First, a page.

Last updated on July 2019

Intracerebral Electrical Stimulation and the Optimisation of Presurgical Planning in Drug-refractory Partial Epilepsy


Brief description of study

Patients with drug-refractory epilepsy sometimes need to be implanted with intracerebral electrodes in order to identify their seizure onset zone. During this procedure, direct electrical brain stimulations represent a standard clinical practice to assess seizure sensitivity and for functional mapping. This study aims at assessing if extending the range of stimulation frequencies of the usual clinical frequencies is of benefit for the definition of the seizure onset zone and hence for the presurgical planning.

Detailed Study Description

Patients with drug-refractory epilepsy sometimes need to be implanted with intracerebral electrodes in order to identify their seizure onset zone. During this procedure, direct brain electrical stimulations is a standard clinical practice to assess seizure sensitivity and for functional mapping. However the efficiency of these stimulations can be questioned and could potentially be improved. Indeed, only two typical frequencies are commonly used in our epilepsy centre, 1Hz and 50Hz, without clear clinical or scientific justification for these specific frequencies.

This study aims at assessing if extending the range of stimulation frequencies of the usual clinical frequencies could improve the definition of the seizure onset zone and hence the presurgical planning. We will maintain the usual stimulation frequencies (standard clinical stimulations condition) and add new frequencies to the protocol (research stimulations condition). The choice of these new frequencies will be based either on the spontaneous frequency of the onset of the patients' typical seizures or on physiological frequencies depending on the brain structures stimulated (i.e., theta in the medial temporal lobe).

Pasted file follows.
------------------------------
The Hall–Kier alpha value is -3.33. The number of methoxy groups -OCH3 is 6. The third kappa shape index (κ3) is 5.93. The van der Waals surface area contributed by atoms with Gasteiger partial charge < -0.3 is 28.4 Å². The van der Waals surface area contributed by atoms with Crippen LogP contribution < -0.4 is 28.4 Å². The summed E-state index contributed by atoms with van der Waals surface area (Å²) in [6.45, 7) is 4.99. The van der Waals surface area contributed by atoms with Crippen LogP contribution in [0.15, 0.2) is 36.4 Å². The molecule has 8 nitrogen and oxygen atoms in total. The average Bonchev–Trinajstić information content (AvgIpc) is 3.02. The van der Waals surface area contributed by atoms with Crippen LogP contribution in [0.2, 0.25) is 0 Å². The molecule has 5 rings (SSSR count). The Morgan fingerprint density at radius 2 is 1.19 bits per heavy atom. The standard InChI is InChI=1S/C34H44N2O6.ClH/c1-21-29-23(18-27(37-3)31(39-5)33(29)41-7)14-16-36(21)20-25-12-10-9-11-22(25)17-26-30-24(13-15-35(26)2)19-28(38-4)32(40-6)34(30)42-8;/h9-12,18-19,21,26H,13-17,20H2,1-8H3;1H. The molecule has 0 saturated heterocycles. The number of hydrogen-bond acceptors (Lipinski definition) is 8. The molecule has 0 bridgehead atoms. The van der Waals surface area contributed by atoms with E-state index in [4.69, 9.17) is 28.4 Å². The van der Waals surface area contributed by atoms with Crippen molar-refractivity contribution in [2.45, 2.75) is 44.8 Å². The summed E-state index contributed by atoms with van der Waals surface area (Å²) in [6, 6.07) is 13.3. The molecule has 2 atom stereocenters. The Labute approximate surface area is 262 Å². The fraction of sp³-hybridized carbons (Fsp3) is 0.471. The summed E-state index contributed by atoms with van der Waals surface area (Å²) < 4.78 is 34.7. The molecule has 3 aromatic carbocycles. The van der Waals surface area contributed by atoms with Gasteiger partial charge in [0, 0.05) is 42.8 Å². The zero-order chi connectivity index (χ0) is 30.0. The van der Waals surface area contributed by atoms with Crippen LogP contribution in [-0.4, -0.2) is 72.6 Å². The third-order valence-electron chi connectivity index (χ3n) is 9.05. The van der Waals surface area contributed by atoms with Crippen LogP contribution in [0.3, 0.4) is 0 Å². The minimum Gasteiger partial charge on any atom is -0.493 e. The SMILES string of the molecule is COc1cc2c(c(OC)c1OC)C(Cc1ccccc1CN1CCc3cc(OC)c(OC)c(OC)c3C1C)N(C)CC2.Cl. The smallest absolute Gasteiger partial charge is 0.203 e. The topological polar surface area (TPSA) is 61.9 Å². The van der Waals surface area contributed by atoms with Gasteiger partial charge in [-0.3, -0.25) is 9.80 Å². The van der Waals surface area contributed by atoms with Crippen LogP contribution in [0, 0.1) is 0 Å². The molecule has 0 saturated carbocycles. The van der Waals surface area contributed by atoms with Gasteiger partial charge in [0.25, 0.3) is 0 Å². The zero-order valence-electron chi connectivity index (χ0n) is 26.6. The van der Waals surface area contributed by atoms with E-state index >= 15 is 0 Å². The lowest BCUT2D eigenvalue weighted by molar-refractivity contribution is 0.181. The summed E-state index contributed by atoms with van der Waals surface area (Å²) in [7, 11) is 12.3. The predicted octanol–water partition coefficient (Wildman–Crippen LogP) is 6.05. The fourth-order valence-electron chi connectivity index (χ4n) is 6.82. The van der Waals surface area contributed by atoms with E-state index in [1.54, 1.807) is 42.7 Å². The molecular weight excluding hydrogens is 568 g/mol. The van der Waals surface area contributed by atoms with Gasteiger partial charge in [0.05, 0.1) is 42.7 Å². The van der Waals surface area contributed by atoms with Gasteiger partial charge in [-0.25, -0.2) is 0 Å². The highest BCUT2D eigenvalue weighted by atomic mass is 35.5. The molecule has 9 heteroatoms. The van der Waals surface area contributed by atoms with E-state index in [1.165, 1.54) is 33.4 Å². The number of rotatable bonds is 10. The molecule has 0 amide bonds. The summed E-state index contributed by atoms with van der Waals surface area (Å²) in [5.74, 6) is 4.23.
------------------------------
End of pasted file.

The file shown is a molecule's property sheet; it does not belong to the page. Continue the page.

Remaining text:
The protocol will be proposed to all patients undergoing a stereo-electro-encephalography (SEEG) in our epilepsy center and the efficiency of the two conditions (standard clinical stimulations condition vs research stimulations condition) will be compared. The efficiency will be assessed as any epileptic event, recorded in the intracerebral EEG or symptom induced by the stimulations. This project will last 36 months. 20 patients will be included.

Clinical Study Identifier: NCT03738072

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